Emergency Preparedness

Don’t be Intimidated, be Prepared!

Disasters small and large can come from a variety of sources, not just the “big one.” You don’t have to be a doomsday prepper or spend vast sums to become a “master of disaster.” See some of our tips, videos, and links below.

We are also looking for motivated neighbors to help develop a disaster plan. Please contact us.

Disaster Communication

When power is off or cell towers down, you can still communicate.

FireChat: The Communication App for Emergencies

FireChat is a social networking app designed to work even when the internet and cell service do not. The app creates a network among FireChat’s users, linking together users’ smartphones like a daisy chain. When you send message, it will jump from FireChat user to FireChat user until it reaches the recipient.

When the app is open, you can see a list of other FireChat users who are close by. The app is especially useful for community members and neighborhood groups like the Jefferson Westside Neighbors to connect with each other in an emergency.

However, you don’t need an emergency to use FireChat. The app also works with WiFi and cell service. FireChat has public chatrooms as well as private messaging. It’s easy to create your own public conversation or private group. You sign up with an email address and you don’t have to use your real name. You can share photos along with text messages.

Go to opengarden.com/how-to.html to learn more about FireChat. Go to the Apple AppStore or Google play to download the app and try it out today.


As we have seen in the Hurricanes and fires in 2017, help may not arrive soon. In the event of a regional disaster, Portland, Seattle, Olympia, and Salem may take a lot of the focus and resources. Despite the location of epicenter of the 1989 Loma Prieta earthquake in Santa Cruz county and major local destruction in the smaller cities of Watsonville and Santa Cruz, most attention resources were focused on San Francisco and Oakland 90+ miles away.

Cascadia Earthquake

In the next 50 years scientists estimate there’s a 37 percent chance of a magnitude 8 to 9 earthquake striking somewhere along the northern half of the West Coast, known as the Cascadia Subduction Zone. That’s better than 1-in-3. To put that in perspective, your chances of dying in a car crash is 1-in-114. If you take the time to fasten your seat belt or make an effort to drive carefully, you may want to consider doing a little preparation to help you survive a major disaster (see below).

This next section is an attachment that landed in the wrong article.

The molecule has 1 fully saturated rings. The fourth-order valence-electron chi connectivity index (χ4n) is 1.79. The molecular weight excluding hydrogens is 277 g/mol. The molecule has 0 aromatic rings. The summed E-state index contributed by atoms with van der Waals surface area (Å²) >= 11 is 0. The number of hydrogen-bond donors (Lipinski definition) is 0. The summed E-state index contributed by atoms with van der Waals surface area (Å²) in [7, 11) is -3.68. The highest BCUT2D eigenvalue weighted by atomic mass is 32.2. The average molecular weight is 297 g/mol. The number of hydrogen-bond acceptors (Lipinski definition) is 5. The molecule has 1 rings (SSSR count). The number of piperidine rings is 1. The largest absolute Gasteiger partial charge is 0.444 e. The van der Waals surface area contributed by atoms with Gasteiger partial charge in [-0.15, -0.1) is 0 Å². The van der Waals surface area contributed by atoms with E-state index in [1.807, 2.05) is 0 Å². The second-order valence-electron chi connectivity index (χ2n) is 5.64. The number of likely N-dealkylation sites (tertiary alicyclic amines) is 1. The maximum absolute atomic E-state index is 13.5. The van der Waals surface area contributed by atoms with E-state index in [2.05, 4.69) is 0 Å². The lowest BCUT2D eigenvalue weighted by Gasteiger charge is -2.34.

Flooding

Some parts of the JWN are considered to be in flood zones. This map is from here.

However, in the event of catastrophic dam failure in one of the 9 major dams in our area, downtown Eugene could find itself under 42 feet of water.

Should you Stay or Should you Go?

Some emergencies you can shelter-in-place, others require you to evacuate. In the 2017 Northern California wildfires the difference in living or dying was a matter of minutes. This neighborhood was considered “fire safe.” Take a minute and think, if you had to leave immediately with what you could grab and throw in your car, what would you take?  Could you remember that list if you were rousted out of bed at 2am?

Getting Prepared

Here are some easy steps for getting prepared – chances are you already have many of the items you need! Being prepared can be as simple as keeping your phone charged and a half tank of gas in your car.

Utility Shut-off

COST: FREE or a few dollars

You don’t want is to be searching for your water and gas meters in the dark/rain in the middle of an emergency AND then trying to figure out how to shut them off.

You will need to place a large screw driver (for the water) and an adjustable wrench (for gas) where they are within easy reach. Seal them in a NEW Ziploc-style plastic bag near your gas meter, inside the front door, or in a readily accessible AND memorable place.

PRO-TIP: tools like screwdrivers and wrenches are cheap and easy to find used at garage sales or thrift stores.

Water

First locate your water meter, typically a covered underground box near the curb. You can use a screw driver to lift off the lid (keep one handy). If you live in a multi-family dwelling ask the manager or landlord.

Gas Meter

IMPORTANT! Only turn off your gas if you suspect a leak (smell of rotten eggs). If you turn the gas off, LEAVE IT OFF, and call NW Natural at 800-882-3377. Do not turn it back on yourself. Appliances and natural gas lines will need to be checked for possible damage before service can be restored safely.

Follow the procedure below to shut off a gas meter: